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User Name Thread Name Subject Posted
GUEST,KT BS: Racial No-nos (258* d) RE: BS: Racial No-nos 20 Nov 05


Like Judith, I too, learned the song asa child, with the lyrics, "Oh, Mandy...." My interpretation of the song was always one of joy. To my understanding, it was, like much of the music that came from that time, a testimony to the incredible strength of human spirit, which allowed those who were singing, to find joy, despite the conditions which caused them to be there. That interpretation caused me to have nothing but respect for those who were actually in those fields.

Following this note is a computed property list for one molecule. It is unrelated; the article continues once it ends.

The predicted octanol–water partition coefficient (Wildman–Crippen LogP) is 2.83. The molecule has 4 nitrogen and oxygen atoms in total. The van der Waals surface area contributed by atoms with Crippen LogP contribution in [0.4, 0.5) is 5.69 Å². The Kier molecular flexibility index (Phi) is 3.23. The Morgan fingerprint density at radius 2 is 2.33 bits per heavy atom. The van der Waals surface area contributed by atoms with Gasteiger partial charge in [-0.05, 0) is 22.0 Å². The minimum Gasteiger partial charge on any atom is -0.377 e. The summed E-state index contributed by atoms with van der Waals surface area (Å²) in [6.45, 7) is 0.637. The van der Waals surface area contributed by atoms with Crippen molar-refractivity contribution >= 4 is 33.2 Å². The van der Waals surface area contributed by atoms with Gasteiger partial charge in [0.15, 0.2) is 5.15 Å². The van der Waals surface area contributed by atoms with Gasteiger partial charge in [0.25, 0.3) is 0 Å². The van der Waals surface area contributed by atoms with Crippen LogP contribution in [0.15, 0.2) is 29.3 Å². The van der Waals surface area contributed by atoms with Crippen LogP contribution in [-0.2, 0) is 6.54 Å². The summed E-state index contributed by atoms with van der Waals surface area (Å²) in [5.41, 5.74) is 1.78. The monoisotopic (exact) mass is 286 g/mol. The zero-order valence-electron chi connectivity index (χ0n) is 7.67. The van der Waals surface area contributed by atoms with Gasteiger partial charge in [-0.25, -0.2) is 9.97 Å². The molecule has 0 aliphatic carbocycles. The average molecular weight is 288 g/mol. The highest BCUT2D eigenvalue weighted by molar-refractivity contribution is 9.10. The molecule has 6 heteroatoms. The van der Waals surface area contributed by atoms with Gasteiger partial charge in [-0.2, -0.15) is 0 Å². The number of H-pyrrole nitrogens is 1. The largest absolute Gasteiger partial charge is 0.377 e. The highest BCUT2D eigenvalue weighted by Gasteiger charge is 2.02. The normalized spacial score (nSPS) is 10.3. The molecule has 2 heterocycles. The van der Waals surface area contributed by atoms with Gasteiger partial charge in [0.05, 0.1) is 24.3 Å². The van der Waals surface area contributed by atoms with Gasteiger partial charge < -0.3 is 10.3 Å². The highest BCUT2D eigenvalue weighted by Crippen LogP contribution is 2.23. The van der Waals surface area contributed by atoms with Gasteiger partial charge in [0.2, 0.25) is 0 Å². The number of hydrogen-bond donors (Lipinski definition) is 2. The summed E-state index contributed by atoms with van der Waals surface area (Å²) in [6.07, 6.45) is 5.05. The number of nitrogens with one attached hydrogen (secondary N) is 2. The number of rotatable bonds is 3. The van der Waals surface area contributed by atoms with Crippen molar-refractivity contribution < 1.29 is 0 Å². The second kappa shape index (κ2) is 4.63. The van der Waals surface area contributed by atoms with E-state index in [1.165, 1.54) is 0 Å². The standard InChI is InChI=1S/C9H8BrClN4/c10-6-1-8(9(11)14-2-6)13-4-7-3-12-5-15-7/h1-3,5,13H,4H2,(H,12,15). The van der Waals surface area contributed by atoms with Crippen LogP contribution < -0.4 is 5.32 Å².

I think this thread is an invitation to be sensitive....sensitive to the feelings of others, but also sensitive to the idea of intention. As important as it is to be sensitive to others' feelings with regard to language, it is equally important to be sensitive with regard to the intentions of others. Although I never have done so, imagining myself teaching that song to children, there would be nothing but reverance in doing so. That would be an important part of the teaching.

I'd like your opinion about something, Azizi. At my regular gig, I am often asked to sing "Amazing Grace." Knowing the story of how John Newton came to write the song, I have given a lot of thought to whether or not it is appropriate to share that story with the audience prior to singing the song. My intention would be to educate those who were unfamiliar with the story, but would not want to offend anyone of African ancestry in doing so. What do you think?

KT


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